Persistent parental engagement is driving reform in Virginia’s special education system

June 28, 2024

Virginia’s Department of Education (VDOE) is far from perfect, but parental insights are beginning to amend the system. 

This year marks the fourth year in a row that the U.S. Department of Education (USDOE) has held VDOE in noncompliance. Among various shortcomings, Virginia’s state guidance allowed for improper adjudication of individualized education programs (IEPs) for special education students. 

Notably, a research audit of Virginia’s special education system revealed that 37% of parents believed that IEPs for their child were only “somewhat” or “not at all appropriate.” A significant percentage considering that over 178,000 students are enrolled in Virginia’s special education services.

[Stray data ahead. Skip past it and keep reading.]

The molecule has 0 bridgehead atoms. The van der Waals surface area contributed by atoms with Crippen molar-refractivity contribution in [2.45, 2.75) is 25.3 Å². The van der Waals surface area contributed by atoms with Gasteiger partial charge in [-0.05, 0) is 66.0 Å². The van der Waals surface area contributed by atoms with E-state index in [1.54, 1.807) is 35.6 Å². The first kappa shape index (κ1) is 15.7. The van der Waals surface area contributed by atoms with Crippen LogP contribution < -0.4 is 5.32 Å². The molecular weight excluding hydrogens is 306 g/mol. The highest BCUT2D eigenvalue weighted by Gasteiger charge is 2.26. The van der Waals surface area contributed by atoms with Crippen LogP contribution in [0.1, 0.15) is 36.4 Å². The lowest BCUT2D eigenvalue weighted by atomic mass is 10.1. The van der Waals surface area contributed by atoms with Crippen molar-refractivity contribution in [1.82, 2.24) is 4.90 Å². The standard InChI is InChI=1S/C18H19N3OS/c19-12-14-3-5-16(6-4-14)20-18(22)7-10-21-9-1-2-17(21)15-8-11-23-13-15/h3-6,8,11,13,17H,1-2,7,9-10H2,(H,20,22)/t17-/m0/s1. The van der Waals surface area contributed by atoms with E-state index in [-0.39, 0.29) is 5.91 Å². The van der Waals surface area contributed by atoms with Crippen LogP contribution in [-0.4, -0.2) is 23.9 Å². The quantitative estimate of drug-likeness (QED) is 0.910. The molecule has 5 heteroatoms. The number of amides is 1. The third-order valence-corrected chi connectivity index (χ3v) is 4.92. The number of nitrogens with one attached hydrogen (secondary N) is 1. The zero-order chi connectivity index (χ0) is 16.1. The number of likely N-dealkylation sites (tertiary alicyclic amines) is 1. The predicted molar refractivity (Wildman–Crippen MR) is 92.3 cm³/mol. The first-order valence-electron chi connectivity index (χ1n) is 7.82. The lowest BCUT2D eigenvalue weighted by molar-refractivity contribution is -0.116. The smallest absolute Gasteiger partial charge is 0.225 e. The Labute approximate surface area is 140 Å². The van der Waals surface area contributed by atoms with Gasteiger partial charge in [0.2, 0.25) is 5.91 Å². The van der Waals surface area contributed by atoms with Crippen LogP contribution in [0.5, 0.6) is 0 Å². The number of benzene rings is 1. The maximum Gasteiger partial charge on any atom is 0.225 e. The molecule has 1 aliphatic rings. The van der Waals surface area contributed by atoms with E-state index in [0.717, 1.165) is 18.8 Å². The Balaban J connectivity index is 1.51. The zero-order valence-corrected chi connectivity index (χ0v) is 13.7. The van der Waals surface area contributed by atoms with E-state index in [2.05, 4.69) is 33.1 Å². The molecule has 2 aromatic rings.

Across the commonwealth, impassioned parents are now testifying through the Special Education Dispute Resolution system. Yesterday, June 27, was the final of five hearings scheduled before the Commission on Youth in June. The commission intends to continue to hold monthly hearings, and, in August, a consultant will provide a series of recommendations based on parental concerns. 

“I’m here not for her, but here for everyone else’s kids who don’t have the capacity, the means the know-how, or the emotional bandwidth to stand before you today and share how profoundly flawed the system is," shared one parent. 

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